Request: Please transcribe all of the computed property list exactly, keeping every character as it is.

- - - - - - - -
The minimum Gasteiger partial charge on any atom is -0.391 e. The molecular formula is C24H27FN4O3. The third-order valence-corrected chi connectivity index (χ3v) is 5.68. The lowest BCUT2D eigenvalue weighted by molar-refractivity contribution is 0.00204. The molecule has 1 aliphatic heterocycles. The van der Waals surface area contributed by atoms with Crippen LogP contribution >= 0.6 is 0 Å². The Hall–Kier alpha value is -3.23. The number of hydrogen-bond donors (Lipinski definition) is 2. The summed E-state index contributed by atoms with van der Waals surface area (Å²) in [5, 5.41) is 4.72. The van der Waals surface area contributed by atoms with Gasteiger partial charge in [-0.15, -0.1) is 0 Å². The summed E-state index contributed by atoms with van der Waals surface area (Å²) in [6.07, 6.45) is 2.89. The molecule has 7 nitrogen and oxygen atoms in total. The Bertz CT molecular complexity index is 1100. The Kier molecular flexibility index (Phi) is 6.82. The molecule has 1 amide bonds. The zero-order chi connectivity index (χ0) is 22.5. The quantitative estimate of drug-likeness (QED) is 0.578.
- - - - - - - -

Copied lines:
The minimum Gasteiger partial charge on any atom is -0.391 e. The molecular formula is C24H27FN4O3. The third-order valence-corrected chi connectivity index (χ3v) is 5.68. The lowest BCUT2D eigenvalue weighted by molar-refractivity contribution is 0.00204. The molecule has 1 aliphatic heterocycles. The van der Waals surface area contributed by atoms with Crippen LogP contribution >= 0.6 is 0 Å². The Hall–Kier alpha value is -3.23. The number of hydrogen-bond donors (Lipinski definition) is 2. The summed E-state index contributed by atoms with van der Waals surface area (Å²) in [5, 5.41) is 4.72. The van der Waals surface area contributed by atoms with Gasteiger partial charge in [-0.15, -0.1) is 0 Å². The summed E-state index contributed by atoms with van der Waals surface area (Å²) in [6.07, 6.45) is 2.89. The molecule has 7 nitrogen and oxygen atoms in total. The Bertz CT molecular complexity index is 1100. The Kier molecular flexibility index (Phi) is 6.82. The molecule has 1 amide bonds. The zero-order chi connectivity index (χ0) is 22.5. The quantitative estimate of drug-likeness (QED) is 0.578.